Follower Of One

Like I’ve said before, I never liked the word follower. I tend to think of followers as passive, easily led, people who fail to think for themselves or people who do what they’re told.

I’ve rarely done what I was told. (Yes, I changed the word “never” to “rarely.”) Often, when I’m told I must do something, I begin to think of other ways to accomplish the same objective or ways to avoid the action. The presence of a rule almost guarantees I invest some energy in going around, over or through it.

Unfortunately, when I’m honest, I follow too many things. I follow a sports team. I have trouble watching some of my most favorite teams because they can’t live up to my hopes. I follow other things too, including some great blogs, certain stocks and a number of friends. I keep up with them. It’s a slightly different, healthy, equal, informed, partner type of follow. I don’t do everything my friends say, but I like to be aware of what they’re doing and what they’re saying. I also follow certain companies and stocks in the hopes my 401k will one day (much too soon) provide some income and freedom.

But even in my job, I don’t ever want to be a follower when follower is defined as someone who does what they’re told. To me, when I choose to do what I’m told, that’s not following. Following to me means taking ownership of the ideas and values and goals of someone else. A real follower is someone who evaluates, processes, and finally embraces what the other says. I come closest to this with authors, bloggers and friends who share my values. My thinking can be heavily influenced by great thinkers who also write. I’ve shared much on the writings of Seth Godin. I read most of what John Ortberg writes and of what Chuck Colson wrote. I’ve been influenced over the years by R. C. Sproul and Erwin McManus as well as John Kotter, Kouzes and Posner, Ken Blanchard, Patrick Lencioni, Mark Sanborn and numerous others.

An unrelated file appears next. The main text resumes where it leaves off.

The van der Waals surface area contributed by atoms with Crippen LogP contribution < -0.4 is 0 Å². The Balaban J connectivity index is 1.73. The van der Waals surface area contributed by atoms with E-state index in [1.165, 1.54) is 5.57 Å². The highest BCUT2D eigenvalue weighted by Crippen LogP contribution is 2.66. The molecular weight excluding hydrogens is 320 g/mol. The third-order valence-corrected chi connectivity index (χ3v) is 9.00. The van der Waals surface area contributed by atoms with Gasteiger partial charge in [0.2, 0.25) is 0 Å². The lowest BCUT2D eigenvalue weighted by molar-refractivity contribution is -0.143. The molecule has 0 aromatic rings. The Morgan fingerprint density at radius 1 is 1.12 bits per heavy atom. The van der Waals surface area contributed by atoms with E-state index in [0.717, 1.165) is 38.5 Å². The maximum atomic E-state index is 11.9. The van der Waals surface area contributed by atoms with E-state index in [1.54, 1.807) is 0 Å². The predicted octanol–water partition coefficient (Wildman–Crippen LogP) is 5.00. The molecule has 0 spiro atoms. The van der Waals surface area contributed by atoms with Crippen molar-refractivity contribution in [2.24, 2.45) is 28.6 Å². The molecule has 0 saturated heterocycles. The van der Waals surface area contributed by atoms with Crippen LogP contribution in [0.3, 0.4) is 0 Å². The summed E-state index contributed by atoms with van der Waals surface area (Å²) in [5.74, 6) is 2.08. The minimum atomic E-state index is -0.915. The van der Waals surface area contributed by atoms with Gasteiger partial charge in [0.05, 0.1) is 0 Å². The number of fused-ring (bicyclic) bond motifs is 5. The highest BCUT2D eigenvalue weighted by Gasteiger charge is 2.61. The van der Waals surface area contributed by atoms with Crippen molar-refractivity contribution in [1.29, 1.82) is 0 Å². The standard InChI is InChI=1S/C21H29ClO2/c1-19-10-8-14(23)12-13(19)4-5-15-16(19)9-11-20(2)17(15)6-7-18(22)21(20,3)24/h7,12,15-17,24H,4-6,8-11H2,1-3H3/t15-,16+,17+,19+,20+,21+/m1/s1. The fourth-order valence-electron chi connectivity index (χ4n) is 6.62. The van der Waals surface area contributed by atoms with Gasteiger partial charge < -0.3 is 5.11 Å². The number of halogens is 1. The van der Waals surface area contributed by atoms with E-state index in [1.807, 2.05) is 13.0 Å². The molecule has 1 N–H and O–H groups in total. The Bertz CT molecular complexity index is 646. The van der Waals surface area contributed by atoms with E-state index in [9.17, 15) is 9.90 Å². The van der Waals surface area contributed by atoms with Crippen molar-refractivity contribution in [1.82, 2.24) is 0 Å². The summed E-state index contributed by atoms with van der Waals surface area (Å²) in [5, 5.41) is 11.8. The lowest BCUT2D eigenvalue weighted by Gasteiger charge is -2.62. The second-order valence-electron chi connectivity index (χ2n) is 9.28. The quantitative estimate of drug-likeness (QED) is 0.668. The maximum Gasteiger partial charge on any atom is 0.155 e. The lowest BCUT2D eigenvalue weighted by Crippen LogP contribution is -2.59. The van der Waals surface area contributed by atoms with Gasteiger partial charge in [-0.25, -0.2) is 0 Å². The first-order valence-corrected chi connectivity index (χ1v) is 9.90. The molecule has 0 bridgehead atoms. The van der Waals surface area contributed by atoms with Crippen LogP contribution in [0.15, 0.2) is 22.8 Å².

Much of what I think has been shaped by leaders. I just don’t become something other than a leader by allowing great people to influence me.

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However, this doesn’t apply when it comes to one person. I chose a number of years ago to follow Jesus. Before I chose to follow Him (and even for years afterward) I would tell you I didn’t follow anyone. In fact, I thought I was following myself. I listened to myself and took care of myself. I created a group of beliefs that I adhered to. I was my own leader, dare I say, god.

One day I realized my beliefs didn’t add up. They didn’t make sense. As I listened to a presentation about what it meant to follow Jesus, I decided to embrace just a little of the truth I heard and my life was instantly and forever changed. A new truth and an uncommon sense came to me when I decided to live like Jesus’ claims were true. I realized truth in the person of Jesus. I became a follower of One.

But I didn’t become less of a leader, rather I began to take responsibility for my leadership. Others became more important. Influence is a responsibility. I hope people who grant me the gift of influence are improved, energized, excited, mobilized, empowered. I hope they flourish; their lives touch others, they impact their world for good.

I hope you make great choices that help you flourish simply because we know one another.

What’s your passion? What difference do you hope to make in the world? Share your thoughts below and make a difference.

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